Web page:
// wc is the color to the "west", ec is the color to the "east", ...
float w_val = wc.r + wc.g / 255.0;
float e_val = ec.r + ec.g / 255.0;
// ...
float val = (w_val + e_val + n_val + s_val) / 4.0;
float hi = val - mod(val, 1.0 / 255.0);
float lo = (val - hi) * 255.0;
fragmentColor = vec4(hi, lo, 0.0, 0.0);


The reason why we multiply by 255 in place of 256 is that we need val_lo to keep track of the part of val that will be lost when we store it as a color component. As each byte value of a discrete color component will be associated with a range of size 1/255 in its continuous counterpart, we need to use the “low byte” to store the position of the continuous component within that range.

Simplifying the code to avoid redundant operations, we get:

float val = (wc.r + ec.r + nc.r + sc.r) / 4.0 +
(wc.g + ec.g + nc.g + sc.g) / (4.0 * 255.0);
float hi = val - mod(val, 1.0 / 255.0);
float lo = (val - hi) * 255.0;
fragmentColor = vec4(hi, lo, 0.0, 0.0);


The result of running the full code, implemented in GLSL, is: Solving the Laplace's equation using a 32x32 grid. Click the picture to see the live solving process (if your browser supports WebGL).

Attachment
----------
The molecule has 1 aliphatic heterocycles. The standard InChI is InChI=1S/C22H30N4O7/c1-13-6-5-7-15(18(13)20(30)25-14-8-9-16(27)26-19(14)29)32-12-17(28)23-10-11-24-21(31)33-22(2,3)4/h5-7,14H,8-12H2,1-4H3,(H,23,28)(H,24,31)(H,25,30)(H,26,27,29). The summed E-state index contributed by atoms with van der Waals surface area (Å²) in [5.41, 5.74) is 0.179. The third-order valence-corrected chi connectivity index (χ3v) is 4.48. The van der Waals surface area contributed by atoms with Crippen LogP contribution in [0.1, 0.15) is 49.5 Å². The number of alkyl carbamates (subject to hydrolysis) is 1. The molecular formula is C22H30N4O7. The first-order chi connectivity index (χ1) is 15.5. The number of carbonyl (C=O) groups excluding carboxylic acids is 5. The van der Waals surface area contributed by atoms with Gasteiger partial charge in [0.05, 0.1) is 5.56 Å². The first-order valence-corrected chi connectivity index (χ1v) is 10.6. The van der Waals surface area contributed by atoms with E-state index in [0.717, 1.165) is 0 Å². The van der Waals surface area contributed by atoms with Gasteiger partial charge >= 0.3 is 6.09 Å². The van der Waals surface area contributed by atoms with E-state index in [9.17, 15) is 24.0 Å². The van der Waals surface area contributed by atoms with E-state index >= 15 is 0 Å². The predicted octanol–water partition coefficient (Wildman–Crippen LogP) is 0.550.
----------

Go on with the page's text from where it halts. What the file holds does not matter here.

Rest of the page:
As can be seen, it has quite low resolution but converges fast. But if we just crank up the number of points, the convergence gets slower: Incompletely converged solution in a 512x512 grid. Click the picture to see a live version.

How can we reconcile these approaches?

##### Multigrid

The basic idea behind multigrid methods is to apply the relaxation method on a hierarchy of increasingly finer discretizations of the problem, using in each step the coarse solution obtained in the previous grid as the “starting guess”. In this mode, the long wavelength parts of the solution (those that converge slowly in the finer grids) are obtained in the first coarse iterations, and the last iterations just add the finer parts of the solution (those that converge relatively easily in the finer grids).

The implementation is quite straightforward, giving us fast convergence and high resolution at the same time: Multigrid solution using grids from 8x8 to 512x512. Click the picture to see the live version.

##### Conclusions

It’s quite viable to use WebGL to do at least basic GPGPU tasks, though it is, in a certain sense, a step backward in time, as there is no CUDA, floating point textures or any feature that helps when working with non-graphic problems: you are on your own. But with the growing presence of WebGL support in modern browsers, it’s an interesting way of partially accessing the enormous computational power present in modern video cards from any JS application, without requiring the installation of a native application.